China to move millions from homes to eradicate poverty

Beijing, January 7 (IANS): Chinese authorities will move millions of people from their homes across the country as part of President Xi Jinpings goal of eradicating extreme poverty by 2020, a media report said on Sunday. Over the next three years, Xi’s anti-poverty crusade, which the President has declared one of the key themes of his second five-year term, will see marginalised rural dwellers resettled in new, government-subsidised homes, the Guardian report said.

 

A total of 9.81 million people are set to be moved between 2016 and 2020 across the 22 provinces. Some will be being moved to distant urban housing estates, others just to slightly less remote or unforgiving rural locations, the report said. By 2020, Beijing hopes to have helped 30 million people rise above its official poverty line.

 

China’s economic ascent has helped hundreds of millions lift themselves from poverty since the 1980s but in 2016 at least 5.7 per cent of its rural population still lived in poverty, according to a latest UN report, with that number rising to as much as 10 per cent in some western regions and 12 per cent among some ethnic minorities. Last year, Guizhou, China’s most deprived province, was aiming to move about 750,000 people to about 3,600 new locations.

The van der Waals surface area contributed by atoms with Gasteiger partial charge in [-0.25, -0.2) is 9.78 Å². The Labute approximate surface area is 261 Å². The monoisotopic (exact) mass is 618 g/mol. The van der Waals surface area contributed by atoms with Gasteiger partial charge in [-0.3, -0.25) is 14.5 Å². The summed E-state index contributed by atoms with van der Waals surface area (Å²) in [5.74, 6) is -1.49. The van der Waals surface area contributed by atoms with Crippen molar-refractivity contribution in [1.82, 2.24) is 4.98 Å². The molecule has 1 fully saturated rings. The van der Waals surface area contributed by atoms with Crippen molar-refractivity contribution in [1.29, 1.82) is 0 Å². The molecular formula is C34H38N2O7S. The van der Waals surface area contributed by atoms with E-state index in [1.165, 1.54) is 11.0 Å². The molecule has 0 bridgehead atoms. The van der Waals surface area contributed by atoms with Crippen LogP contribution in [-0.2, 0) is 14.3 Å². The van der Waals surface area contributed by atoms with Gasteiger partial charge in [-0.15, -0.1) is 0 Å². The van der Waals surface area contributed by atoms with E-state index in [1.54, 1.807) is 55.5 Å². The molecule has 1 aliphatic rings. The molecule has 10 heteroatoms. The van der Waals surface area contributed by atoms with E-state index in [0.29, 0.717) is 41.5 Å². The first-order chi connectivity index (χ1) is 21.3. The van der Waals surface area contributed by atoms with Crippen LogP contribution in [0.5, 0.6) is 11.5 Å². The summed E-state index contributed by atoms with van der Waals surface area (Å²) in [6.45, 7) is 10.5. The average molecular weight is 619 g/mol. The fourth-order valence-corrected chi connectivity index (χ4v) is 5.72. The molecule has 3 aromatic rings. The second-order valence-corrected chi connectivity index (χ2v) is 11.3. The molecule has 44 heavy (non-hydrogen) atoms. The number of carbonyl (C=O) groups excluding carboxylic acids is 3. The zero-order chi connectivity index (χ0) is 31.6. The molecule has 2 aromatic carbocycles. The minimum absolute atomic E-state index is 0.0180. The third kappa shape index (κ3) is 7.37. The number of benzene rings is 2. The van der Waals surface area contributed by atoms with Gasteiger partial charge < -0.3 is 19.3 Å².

More than 1 million people were set to be moved in Gansu, Sichuan and Guangxi while Yunnan province hoped to move about 677,000 people to nearly 2,800 new villages. Mark Wang, a University of Melbourne scholar who studies Beijing’s use of resettlements to fight poverty, attributed Xi’s focus on the issue partly to the seven years he spent in the countryside during Mao’s Cultural Revolution, the Guardian reported.

 

Wang claimed those years of rural hardship continued to shape Xi’s political priorities: “From the bottom of his heart he knows the Chinese farmers … He understands what they want… He even knows the dirty language the people use in the fields when they are farming.”

 

Share this post..
Share on FacebookShare on Google+Tweet about this on TwitterShare on LinkedIn